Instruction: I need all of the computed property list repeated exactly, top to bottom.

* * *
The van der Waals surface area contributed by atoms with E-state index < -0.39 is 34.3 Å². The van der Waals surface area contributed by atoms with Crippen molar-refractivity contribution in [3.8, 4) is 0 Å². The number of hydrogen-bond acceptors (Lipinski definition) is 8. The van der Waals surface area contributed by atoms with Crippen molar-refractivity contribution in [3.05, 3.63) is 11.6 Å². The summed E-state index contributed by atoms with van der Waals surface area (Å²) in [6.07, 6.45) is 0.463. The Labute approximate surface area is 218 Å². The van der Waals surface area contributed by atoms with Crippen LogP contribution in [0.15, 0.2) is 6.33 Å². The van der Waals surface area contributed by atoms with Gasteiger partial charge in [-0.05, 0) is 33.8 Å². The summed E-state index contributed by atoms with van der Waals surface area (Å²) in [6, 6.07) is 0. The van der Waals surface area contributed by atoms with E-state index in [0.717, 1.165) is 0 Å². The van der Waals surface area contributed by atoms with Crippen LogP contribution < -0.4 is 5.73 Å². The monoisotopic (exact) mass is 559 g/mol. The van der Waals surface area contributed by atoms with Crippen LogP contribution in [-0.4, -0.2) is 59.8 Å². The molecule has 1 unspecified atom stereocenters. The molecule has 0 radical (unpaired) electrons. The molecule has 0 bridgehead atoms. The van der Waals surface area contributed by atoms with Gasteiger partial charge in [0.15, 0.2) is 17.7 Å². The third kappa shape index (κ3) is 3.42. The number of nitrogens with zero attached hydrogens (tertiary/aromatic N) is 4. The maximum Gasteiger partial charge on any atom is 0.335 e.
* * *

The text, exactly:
The van der Waals surface area contributed by atoms with E-state index < -0.39 is 34.3 Å². The van der Waals surface area contributed by atoms with Crippen molar-refractivity contribution in [3.8, 4) is 0 Å². The number of hydrogen-bond acceptors (Lipinski definition) is 8. The van der Waals surface area contributed by atoms with Crippen molar-refractivity contribution in [3.05, 3.63) is 11.6 Å². The summed E-state index contributed by atoms with van der Waals surface area (Å²) in [6.07, 6.45) is 0.463. The Labute approximate surface area is 218 Å². The van der Waals surface area contributed by atoms with Crippen LogP contribution in [0.15, 0.2) is 6.33 Å². The van der Waals surface area contributed by atoms with Gasteiger partial charge in [-0.05, 0) is 33.8 Å². The summed E-state index contributed by atoms with van der Waals surface area (Å²) in [6, 6.07) is 0. The van der Waals surface area contributed by atoms with E-state index in [0.717, 1.165) is 0 Å². The van der Waals surface area contributed by atoms with Crippen LogP contribution < -0.4 is 5.73 Å². The monoisotopic (exact) mass is 559 g/mol. The van der Waals surface area contributed by atoms with Crippen LogP contribution in [-0.4, -0.2) is 59.8 Å². The molecule has 1 unspecified atom stereocenters. The molecule has 0 radical (unpaired) electrons. The molecule has 0 bridgehead atoms. The van der Waals surface area contributed by atoms with Gasteiger partial charge in [0.15, 0.2) is 17.7 Å². The third kappa shape index (κ3) is 3.42. The number of nitrogens with zero attached hydrogens (tertiary/aromatic N) is 4. The maximum Gasteiger partial charge on any atom is 0.335 e.